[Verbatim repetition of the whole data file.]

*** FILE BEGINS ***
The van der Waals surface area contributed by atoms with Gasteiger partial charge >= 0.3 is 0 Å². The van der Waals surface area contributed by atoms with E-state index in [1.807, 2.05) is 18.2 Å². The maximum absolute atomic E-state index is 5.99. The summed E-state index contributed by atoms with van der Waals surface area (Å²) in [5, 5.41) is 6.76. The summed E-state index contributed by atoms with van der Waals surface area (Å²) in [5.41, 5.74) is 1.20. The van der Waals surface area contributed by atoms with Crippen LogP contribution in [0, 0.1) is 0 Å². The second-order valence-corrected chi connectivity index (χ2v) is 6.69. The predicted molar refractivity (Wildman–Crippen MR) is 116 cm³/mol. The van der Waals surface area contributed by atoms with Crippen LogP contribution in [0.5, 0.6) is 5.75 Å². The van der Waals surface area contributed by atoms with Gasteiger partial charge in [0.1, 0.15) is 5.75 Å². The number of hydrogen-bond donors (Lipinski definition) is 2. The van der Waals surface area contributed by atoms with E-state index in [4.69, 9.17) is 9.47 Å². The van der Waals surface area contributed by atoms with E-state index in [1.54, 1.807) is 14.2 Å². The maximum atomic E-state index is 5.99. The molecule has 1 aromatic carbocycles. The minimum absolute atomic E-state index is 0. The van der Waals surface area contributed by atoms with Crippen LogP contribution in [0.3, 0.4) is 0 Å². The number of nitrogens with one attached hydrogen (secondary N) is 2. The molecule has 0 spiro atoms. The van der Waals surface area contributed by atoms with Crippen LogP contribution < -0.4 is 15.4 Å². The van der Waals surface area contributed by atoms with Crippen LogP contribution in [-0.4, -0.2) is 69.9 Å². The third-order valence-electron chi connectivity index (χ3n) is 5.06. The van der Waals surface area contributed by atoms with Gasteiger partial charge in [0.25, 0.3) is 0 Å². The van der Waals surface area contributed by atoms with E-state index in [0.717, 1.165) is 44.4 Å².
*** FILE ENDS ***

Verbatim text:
The van der Waals surface area contributed by atoms with Gasteiger partial charge >= 0.3 is 0 Å². The van der Waals surface area contributed by atoms with E-state index in [1.807, 2.05) is 18.2 Å². The maximum absolute atomic E-state index is 5.99. The summed E-state index contributed by atoms with van der Waals surface area (Å²) in [5, 5.41) is 6.76. The summed E-state index contributed by atoms with van der Waals surface area (Å²) in [5.41, 5.74) is 1.20. The van der Waals surface area contributed by atoms with Crippen LogP contribution in [0, 0.1) is 0 Å². The second-order valence-corrected chi connectivity index (χ2v) is 6.69. The predicted molar refractivity (Wildman–Crippen MR) is 116 cm³/mol. The van der Waals surface area contributed by atoms with Crippen LogP contribution in [0.5, 0.6) is 5.75 Å². The van der Waals surface area contributed by atoms with Gasteiger partial charge in [0.1, 0.15) is 5.75 Å². The number of hydrogen-bond donors (Lipinski definition) is 2. The van der Waals surface area contributed by atoms with E-state index in [4.69, 9.17) is 9.47 Å². The van der Waals surface area contributed by atoms with E-state index in [1.54, 1.807) is 14.2 Å². The maximum atomic E-state index is 5.99. The molecule has 1 aromatic carbocycles. The minimum absolute atomic E-state index is 0. The van der Waals surface area contributed by atoms with Crippen LogP contribution in [0.3, 0.4) is 0 Å². The number of nitrogens with one attached hydrogen (secondary N) is 2. The molecule has 0 spiro atoms. The van der Waals surface area contributed by atoms with Crippen LogP contribution < -0.4 is 15.4 Å². The van der Waals surface area contributed by atoms with Crippen LogP contribution in [-0.4, -0.2) is 69.9 Å². The third-order valence-electron chi connectivity index (χ3n) is 5.06. The van der Waals surface area contributed by atoms with Gasteiger partial charge in [0.25, 0.3) is 0 Å². The van der Waals surface area contributed by atoms with E-state index in [0.717, 1.165) is 44.4 Å².